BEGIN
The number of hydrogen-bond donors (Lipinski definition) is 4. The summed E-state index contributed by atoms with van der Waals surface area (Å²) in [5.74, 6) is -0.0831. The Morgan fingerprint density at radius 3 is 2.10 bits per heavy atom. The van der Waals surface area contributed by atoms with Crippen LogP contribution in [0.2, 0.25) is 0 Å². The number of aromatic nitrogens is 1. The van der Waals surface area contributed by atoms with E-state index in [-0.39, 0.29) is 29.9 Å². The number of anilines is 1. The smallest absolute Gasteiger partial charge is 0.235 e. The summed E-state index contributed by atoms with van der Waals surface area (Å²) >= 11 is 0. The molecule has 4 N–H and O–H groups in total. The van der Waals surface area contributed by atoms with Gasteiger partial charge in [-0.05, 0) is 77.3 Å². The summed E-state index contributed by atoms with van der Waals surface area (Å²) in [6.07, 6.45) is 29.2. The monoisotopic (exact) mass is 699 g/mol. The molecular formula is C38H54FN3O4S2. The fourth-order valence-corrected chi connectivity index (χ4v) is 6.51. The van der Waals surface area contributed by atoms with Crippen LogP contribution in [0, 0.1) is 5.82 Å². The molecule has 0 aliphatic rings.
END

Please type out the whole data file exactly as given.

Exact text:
The number of hydrogen-bond donors (Lipinski definition) is 4. The summed E-state index contributed by atoms with van der Waals surface area (Å²) in [5.74, 6) is -0.0831. The Morgan fingerprint density at radius 3 is 2.10 bits per heavy atom. The van der Waals surface area contributed by atoms with Crippen LogP contribution in [0.2, 0.25) is 0 Å². The number of aromatic nitrogens is 1. The van der Waals surface area contributed by atoms with E-state index in [-0.39, 0.29) is 29.9 Å². The number of anilines is 1. The smallest absolute Gasteiger partial charge is 0.235 e. The summed E-state index contributed by atoms with van der Waals surface area (Å²) >= 11 is 0. The molecule has 4 N–H and O–H groups in total. The van der Waals surface area contributed by atoms with Gasteiger partial charge in [-0.05, 0) is 77.3 Å². The summed E-state index contributed by atoms with van der Waals surface area (Å²) in [6.07, 6.45) is 29.2. The monoisotopic (exact) mass is 699 g/mol. The molecular formula is C38H54FN3O4S2. The fourth-order valence-corrected chi connectivity index (χ4v) is 6.51. The van der Waals surface area contributed by atoms with Crippen LogP contribution in [0, 0.1) is 5.82 Å². The molecule has 0 aliphatic rings.